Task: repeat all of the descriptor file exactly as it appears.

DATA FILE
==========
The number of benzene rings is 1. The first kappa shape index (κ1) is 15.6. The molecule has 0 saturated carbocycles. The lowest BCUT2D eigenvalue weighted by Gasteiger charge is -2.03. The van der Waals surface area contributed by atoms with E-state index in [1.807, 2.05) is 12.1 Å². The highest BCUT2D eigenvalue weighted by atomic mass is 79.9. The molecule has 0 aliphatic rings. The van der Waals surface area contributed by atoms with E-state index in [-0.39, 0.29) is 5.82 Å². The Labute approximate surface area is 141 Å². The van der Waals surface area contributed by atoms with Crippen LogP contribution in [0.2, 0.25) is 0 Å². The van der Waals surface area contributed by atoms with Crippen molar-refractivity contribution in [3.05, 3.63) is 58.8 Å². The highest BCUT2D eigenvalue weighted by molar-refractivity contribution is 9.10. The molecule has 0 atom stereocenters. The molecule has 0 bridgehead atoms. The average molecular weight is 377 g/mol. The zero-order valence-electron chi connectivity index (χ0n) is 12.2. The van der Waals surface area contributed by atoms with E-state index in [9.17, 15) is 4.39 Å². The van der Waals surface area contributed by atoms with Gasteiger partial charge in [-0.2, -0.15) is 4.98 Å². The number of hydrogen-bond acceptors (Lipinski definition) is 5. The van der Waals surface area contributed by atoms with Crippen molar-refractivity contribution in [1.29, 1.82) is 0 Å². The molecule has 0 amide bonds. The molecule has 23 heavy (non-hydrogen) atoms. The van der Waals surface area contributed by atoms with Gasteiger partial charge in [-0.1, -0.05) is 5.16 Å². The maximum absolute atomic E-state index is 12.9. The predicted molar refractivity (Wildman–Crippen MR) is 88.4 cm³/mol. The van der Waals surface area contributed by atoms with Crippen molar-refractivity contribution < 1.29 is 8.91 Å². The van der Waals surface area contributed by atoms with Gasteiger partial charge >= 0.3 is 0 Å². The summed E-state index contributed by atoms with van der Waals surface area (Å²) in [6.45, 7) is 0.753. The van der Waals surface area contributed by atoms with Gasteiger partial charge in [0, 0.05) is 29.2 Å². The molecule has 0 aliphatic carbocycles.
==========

The number of benzene rings is 1. The first kappa shape index (κ1) is 15.6. The molecule has 0 saturated carbocycles. The lowest BCUT2D eigenvalue weighted by Gasteiger charge is -2.03. The van der Waals surface area contributed by atoms with E-state index in [1.807, 2.05) is 12.1 Å². The highest BCUT2D eigenvalue weighted by atomic mass is 79.9. The molecule has 0 aliphatic rings. The van der Waals surface area contributed by atoms with E-state index in [-0.39, 0.29) is 5.82 Å². The Labute approximate surface area is 141 Å². The van der Waals surface area contributed by atoms with Crippen LogP contribution in [0.2, 0.25) is 0 Å². The van der Waals surface area contributed by atoms with Crippen molar-refractivity contribution in [3.05, 3.63) is 58.8 Å². The highest BCUT2D eigenvalue weighted by molar-refractivity contribution is 9.10. The molecule has 0 atom stereocenters. The molecule has 0 bridgehead atoms. The average molecular weight is 377 g/mol. The zero-order valence-electron chi connectivity index (χ0n) is 12.2. The van der Waals surface area contributed by atoms with E-state index in [9.17, 15) is 4.39 Å². The van der Waals surface area contributed by atoms with Gasteiger partial charge in [-0.2, -0.15) is 4.98 Å². The number of hydrogen-bond acceptors (Lipinski definition) is 5. The van der Waals surface area contributed by atoms with Crippen molar-refractivity contribution in [1.29, 1.82) is 0 Å². The molecule has 0 amide bonds. The molecule has 23 heavy (non-hydrogen) atoms. The van der Waals surface area contributed by atoms with Gasteiger partial charge in [-0.1, -0.05) is 5.16 Å². The maximum absolute atomic E-state index is 12.9. The predicted molar refractivity (Wildman–Crippen MR) is 88.4 cm³/mol. The van der Waals surface area contributed by atoms with Crippen molar-refractivity contribution < 1.29 is 8.91 Å². The van der Waals surface area contributed by atoms with Gasteiger partial charge >= 0.3 is 0 Å². The summed E-state index contributed by atoms with van der Waals surface area (Å²) in [6.45, 7) is 0.753. The van der Waals surface area contributed by atoms with Gasteiger partial charge in [0, 0.05) is 29.2 Å². The molecule has 0 aliphatic carbocycles.